During the session “Hematopoiesis”, Tsvee Lapidot (Weizmann Institute, Rehovot, Israel) showed in a great talk that hematopoietic stem cells and progenitor cells (HSPCs) and host immunity are regulated in a circadian manner by light and darkness cues. These cues induce a fraction of bone marrow (BM) HSPCs to differentiate and egress from the BM in daylight to replenish the circulation with mature blood and immune cells while darkness metabolically elevates their self-renewal to maintain the BM reservoir of undifferentiated HSPCs. Using single stem cell RNA sequencing and flow cytometry with functional HSPC assays, they reported night long-term HSCs (LT- HSCs) to have lower mitochondrial membrane potential, previously associated with increased LT-HSC competitive repopulation potential. He explained that darkness cues are associated with enhanced hypoxia and enhanced transcriptional expression of glycolytic pathway genes.

In an interesting talk, Marlene Dreux (Université Claude Bernard Lyon 1, Lyon) explained that severe COVID-19 patients have impaired plasmacytoid dendritic cell (pDC)-mediated control of SARS-CoV-2-infected cells. They demonstrated that pDCs are the predominant IFN-I/λ source following their sensing of SARS-CoV-2-infected cells and that, mechanistically, this short-range sensing by pDCs requires sustained integrin-mediated cell adhesion with infected cells. She explained that, in turn, pDCs restrict viral spread by an IFN-I/λ response directed toward SARS-CoV-2-infected cells. This specialized function enables pDCs to efficiently turn off viral replication, likely via a local response at the contact site with infected cells. By exploring the pDC response in SARS-CoV-2 patients, they further demonstrated that the pDC response is particularly impaired in severe COVID-19 patients. Overall, she proposed that pDC activation is essential to control SARS-CoV-2-infection.

In the session “Neuroimmunology” Sophie Ugolini (INSERM, Marseille) talked about the neuroimmune interactions in the skin. Indeed, during an inflammation, nociceptive sensory neurons release several mediators directly at the site of injury, modulating local immune responses. Sophie Ugolini and her team recently demonstrated a key role for subsets of sensory neurons in limiting inflammation and promoting macrophage tissue-repair functions in the skin. She explained that the sensory nervous system also regulates the adaptive immune response to Herpes simplex virus type 1 infection. Her team is currently exploring the molecular and cellular basis of these neuro-immune regulations and the potential therapeutic value of their findings for the treatment of inflammatory diseases.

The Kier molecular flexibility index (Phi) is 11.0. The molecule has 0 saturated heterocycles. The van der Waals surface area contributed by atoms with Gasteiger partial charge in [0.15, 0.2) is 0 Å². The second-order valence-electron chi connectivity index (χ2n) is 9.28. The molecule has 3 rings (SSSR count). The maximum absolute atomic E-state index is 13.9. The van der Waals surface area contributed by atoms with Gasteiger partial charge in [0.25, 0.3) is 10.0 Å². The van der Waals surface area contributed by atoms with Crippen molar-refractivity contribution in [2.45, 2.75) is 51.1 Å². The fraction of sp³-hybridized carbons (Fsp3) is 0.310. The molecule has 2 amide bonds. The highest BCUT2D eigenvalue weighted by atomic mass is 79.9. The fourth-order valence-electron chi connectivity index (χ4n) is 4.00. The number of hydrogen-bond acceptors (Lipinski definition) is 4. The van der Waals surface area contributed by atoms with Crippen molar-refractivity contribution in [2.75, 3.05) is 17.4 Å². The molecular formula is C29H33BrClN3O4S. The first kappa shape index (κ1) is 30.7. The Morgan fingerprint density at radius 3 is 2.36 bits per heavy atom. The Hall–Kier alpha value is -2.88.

During the “High content imaging” session, Laura Kuett (University of Zurich, Switzerland) presented a new workflow of 3D imaging mass cytometry for cell-level mapping of tissues. She explained their experimental workflow based on thin sectioning of samples together with computational image analysis steps for image registration and segmentation to achieve single cell level 3D imaging mass cytometry models. By applying this workflow and underscoring advantage of this method on different breast cancer samples she revealed how it could be applied to studying tumor microenvironment and metastasis-associated events. These models capture the phenotypic complexity of breast tumors by enabling simultaneous mapping of tumor, immune and stromal cells in tissue volumes and reveal spatial interactions that can be elusive on 2D images.

Paulina Garcia Gonzalez (Centre d’Immunologie de Marseille-Luminy/ CNRS/ Aix-Marseille Université, Marseille) presented a new method they developed to assess metabolic state, epigenetics, and immune profiling at a single cell level of immune cells. Using a small amount of sample, they were able to determine the functional metabolic status of lymphocytes, B cells, DCs, monocytes, NK cells, neutrophils, and basophils in peripheral blood with high resolution. They also efficiently measured histone modification marks in parallel, without altering their puromycin reading, thus obtaining a single-cell readout of metabolism and epigenetic heterogeneity at the same time. Interestingly, each immune cell type analyzed displayed a distinctive pattern of histone modification as well as a particular metabolic profile.

Finally, I warmly thank the CFCD for their financial support that gave me the opportunity to participate in this congress. It was a great experience that allowed me to present my data during the poster sessions and discover many aspects of Immunology that I did not know.